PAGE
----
There is always a stack of books at my bedside -- a big stack! And, there is always a book (or two) of poetry. I envy the power of the poets in their subtle combinations of words to evoke such feeling. Generally, some of my favorites are the older poets. . .Whitman, Longfellow, Kipling. But, I've become fond of Ferlinghetti, Collins, Neruda. I guess the main thing is to keep reading and exploring and marveling at the yet undiscovered combinations of words.

  • John Donne

    We've all heard of, and many of us read, "For Whom the Bell Tolls". Many of us know the rest of that line, "therefore never send to know for whom the bell tolls; it tolls for thee."

  • Quilt

    For all my quilting friends...the perfect sentiment.

  • Shakespeare 147

    We've all been burned at the altar of love. This poem speaks to that pain, that obsession, that disease that only time makes a little better.

  • Prayer of St. Assisi

    You don't have to be religious for this poem to speak to you. The purpose of our journey isn't so much to make our lives better, it's to make someone else's journey a little less painful and in doing so enrich who we are.

  • Evolution

    This is the only poem published by Langdon Smith and I'm not sure why I love it so, but I do!

  • Forever Young

    There surely must be a book of all the best lyrics, but alas I have not discovered it. This is one of my favorites. Altho I've never been a big Dylan fan,  no one sings this quite like he does -- gravelly voice and all.

  • To Mrs. Bixby

    I never knew my Mother's oldest brother, he died at 21 in the battle of Saipan in WWII. While working on a family scrapbook and searching for different prose and poems that I might incorporate into the pages that would provide the tone I was looking for, I found this incredible letter in one of my favorite books of poetry, "101 Famous Poems". It hangs in the library at Oxford as an example of the purest English grammar ever composed. It is truly that. As compassionately as it expresses President Lincoln's thoughts, I doubt it was really much comfort to Mrs. Bixby.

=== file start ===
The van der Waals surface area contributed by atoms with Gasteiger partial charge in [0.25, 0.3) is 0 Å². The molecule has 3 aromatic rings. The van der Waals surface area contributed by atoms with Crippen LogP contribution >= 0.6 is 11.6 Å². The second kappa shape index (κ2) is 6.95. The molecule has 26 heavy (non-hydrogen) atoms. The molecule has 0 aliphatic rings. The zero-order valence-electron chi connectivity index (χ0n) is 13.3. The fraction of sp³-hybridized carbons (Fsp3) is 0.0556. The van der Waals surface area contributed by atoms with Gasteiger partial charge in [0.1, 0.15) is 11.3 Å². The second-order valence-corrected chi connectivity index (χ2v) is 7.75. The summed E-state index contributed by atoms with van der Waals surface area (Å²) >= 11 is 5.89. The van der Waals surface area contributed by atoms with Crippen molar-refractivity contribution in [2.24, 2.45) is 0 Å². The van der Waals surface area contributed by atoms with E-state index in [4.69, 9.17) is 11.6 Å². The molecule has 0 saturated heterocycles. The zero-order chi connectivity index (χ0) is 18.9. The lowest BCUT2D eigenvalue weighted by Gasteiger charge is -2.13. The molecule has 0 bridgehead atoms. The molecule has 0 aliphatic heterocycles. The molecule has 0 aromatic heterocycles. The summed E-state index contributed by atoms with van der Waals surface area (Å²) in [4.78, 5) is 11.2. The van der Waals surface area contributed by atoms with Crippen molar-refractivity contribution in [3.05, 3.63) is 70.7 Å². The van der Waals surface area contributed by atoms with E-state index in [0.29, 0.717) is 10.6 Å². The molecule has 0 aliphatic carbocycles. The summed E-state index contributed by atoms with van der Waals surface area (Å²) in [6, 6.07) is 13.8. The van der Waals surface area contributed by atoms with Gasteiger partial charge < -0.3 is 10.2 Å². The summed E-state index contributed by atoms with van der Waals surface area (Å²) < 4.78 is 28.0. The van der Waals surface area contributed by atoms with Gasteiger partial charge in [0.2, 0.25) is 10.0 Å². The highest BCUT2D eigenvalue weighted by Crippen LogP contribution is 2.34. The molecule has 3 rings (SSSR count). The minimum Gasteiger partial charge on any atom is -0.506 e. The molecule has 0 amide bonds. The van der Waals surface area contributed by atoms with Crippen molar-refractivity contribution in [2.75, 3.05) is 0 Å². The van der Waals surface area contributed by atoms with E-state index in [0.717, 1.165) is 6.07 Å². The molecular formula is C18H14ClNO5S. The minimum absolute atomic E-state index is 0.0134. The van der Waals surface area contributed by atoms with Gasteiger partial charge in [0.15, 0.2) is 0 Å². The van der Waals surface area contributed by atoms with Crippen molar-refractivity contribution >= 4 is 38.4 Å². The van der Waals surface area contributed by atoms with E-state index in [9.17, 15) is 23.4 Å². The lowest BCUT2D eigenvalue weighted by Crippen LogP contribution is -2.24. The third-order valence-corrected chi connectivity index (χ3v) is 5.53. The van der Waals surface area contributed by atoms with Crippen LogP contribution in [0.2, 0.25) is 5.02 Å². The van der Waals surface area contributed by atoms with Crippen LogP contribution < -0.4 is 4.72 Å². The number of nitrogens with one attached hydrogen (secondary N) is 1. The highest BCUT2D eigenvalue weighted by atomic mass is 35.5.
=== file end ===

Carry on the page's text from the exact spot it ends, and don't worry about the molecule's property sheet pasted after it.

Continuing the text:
• An Introduction to Poetry

    This is so true. . .about all art. Why do we try to discover the inner meaning? Why not just be moved, or move on to what does move you. Altho I think it's OK to try to figure out what the artist might have been thinking (LOL)! Or perhaps not!

  • Ferlinghetti

    Ferlinghetti is the epitome of "beat" to me -- so irreverant, so abrupt, so humorous -- there's always that little WHACK at the end.

  • Funeral Blues

    If you've watched "Four Weddings and a Funeral" as many times as I have, you've probably memorized this one. I still love it.

  • The Circus Animals' Desertion

    "In the foul rag and bone shop of the heart"...how could you ever pass up a poem with these words. I first encountered these words in the book "The Mermaid's Chair". They so intriqued me that  it lead to a search for the original poem. Isn't the internet a wonderful thing for the curious.

  • Ithaka

    Written by Constantin Cavafy, a Greek poet whose poem references Odysseus and his journey to Ithaka. Unlike Odysseus, Cavafy suggests that one relish the journey. This beautiful poem was read at Jacqueline Kennedy's funeral by Maurice Tempelsman. Although very young, I do remember hearing it. At the time, the words Laestrygonians and Cyclops kept me from hearing much else and of course, I had no frame of reference for the context of the poem nor its references to the Odyssey. 

  • Dreams